1. How much am I going to get for my case?

Each case is valued on its own merits, and the amount of compensation you receive will depend on a number of issues:

  1. How much insurance is available to pay your claim?
  2. To what extent can you prove your losses, including past and future medical expenses, loss of earnings, loss of earning capacity, past and future pain and suffering with competent evidence?
  3. To what extent is liability divided between you and the responsible parties?
 Based on the answers to these questions, we can review your evidence and give you a good idea of the value of your claim at the outset. However, this evaluation may change as investigation continues and evidence is gathered.

Since we take our cases on a contingency basis, the net amount you will receive will be the amount of the gross settlement or verdict, minus attorneys' fees, costs, and medical liens.

2. How long is it going to take?

It depends on whether there is a liability issue and whether the insurance company for the responsible party is reasonable in its settlement offer. If your case proceeds to litigation, then it could take as long as two years to get to trial. Bear in mind, however, that cases settle at all stages of pre-litigation and litigation, so there is no way to know in advance how your case will proceed.

3. How much do you charge?

Our contingency fees for personal injury cases are 33.3% if settled before a lawsuit is filed, 40% if settled during the pendency of a lawsuit but before commencement of trial, and 45% if resolved during or after trial. All costs advanced by us will be reimbursed from the settlement after attorneys' fees are deducted.

Our contingency fees for medical malpractice cases are set by statute on a sliding scale: 40% of the first $50,000 recovered, 33.3% of the next $50,000 recovered, 25% of any amount between $100,000 and $600,000, and 15% of any amount above $600,000. All costs advanced by us will be reimbursed from the proceeds before attorneys' fees are calculated.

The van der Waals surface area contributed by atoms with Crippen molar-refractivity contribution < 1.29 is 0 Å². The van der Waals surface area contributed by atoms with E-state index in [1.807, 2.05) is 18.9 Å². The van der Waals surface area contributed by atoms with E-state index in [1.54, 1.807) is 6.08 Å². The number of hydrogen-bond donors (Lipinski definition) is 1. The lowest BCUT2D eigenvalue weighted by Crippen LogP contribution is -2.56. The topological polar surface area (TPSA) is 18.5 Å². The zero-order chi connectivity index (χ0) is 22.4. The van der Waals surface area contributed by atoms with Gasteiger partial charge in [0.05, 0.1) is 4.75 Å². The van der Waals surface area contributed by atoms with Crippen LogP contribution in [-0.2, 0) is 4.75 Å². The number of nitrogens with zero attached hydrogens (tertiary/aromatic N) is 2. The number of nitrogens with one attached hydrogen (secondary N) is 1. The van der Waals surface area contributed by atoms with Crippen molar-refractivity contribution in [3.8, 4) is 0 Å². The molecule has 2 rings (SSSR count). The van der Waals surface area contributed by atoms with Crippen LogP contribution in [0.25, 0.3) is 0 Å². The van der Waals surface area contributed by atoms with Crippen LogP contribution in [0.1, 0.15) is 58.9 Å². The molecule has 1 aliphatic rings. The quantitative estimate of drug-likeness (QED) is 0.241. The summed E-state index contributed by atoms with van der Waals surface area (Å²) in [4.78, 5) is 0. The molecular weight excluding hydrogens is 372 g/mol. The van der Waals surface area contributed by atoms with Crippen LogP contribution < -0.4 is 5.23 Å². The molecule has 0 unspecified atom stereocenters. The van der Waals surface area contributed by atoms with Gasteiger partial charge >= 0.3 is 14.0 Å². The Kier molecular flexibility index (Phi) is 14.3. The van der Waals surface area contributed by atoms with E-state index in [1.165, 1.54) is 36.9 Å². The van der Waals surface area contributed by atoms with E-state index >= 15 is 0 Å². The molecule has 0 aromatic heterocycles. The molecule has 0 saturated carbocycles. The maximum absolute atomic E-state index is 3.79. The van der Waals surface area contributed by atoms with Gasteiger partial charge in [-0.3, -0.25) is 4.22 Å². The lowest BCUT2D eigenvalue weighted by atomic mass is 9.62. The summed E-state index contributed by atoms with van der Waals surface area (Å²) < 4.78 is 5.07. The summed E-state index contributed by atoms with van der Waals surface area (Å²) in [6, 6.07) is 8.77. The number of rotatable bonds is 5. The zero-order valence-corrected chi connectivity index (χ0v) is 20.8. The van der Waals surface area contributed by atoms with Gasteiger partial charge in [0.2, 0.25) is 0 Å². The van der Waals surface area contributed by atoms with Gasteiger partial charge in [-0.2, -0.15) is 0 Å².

Cases involving business litigation or contract law will be charged on an hourly basis at prevailing rates.

4. Do you speak other languages?

Yes. Attorney Nora Hovsepian is fluent in Armenian. Her staff includes members who are fluent in Armenian, Spanish, and Arabic.

5. How much do I have to be involved?

We will keep you apprised of the status of your case at all times. If your case settles before litigation, your involvement will be minimal. However, if your case goes into litigation, you will have to make yourself available for deposition, mediation and trial as required.

6. Who pays my medical bills?

If you have health insurance or medical payments coverage on your auto insurance policy, then your medical bills may be processed through those plans. If not, then we can usually make arrangements for your medical bills to be paid on a lien basis at the conclusion of your case.

7. Who pays for my car damage?

If fault for your auto accident is accepted by the other party's insurance company, then it will pay for your car damage at the outset. If not, then your own collision coverage insurance carrier will pay for your damage, less your deductible. We will make every effort to recover your deductible from the responsible party's insurer as your case progresses.

8. What do I have to do?

You need to keep us apprised of your current contact information so we can readily reach you to discuss your case. You need to provide us with all relevant evidence in your possession. You need to appear for litigation appointments as required.

9. Will my insurance be affected?

So long as you are less than 50% at fault for an auto accident, your insurance rates will not be affected.

10. What if I don't have insurance?

California law requires all drivers and owners of vehicles to carry automobile liability insurance coverage. If you don't have automobile insurance, then your ability to recover compensation from any responsible party will be limited by law to only economic damages.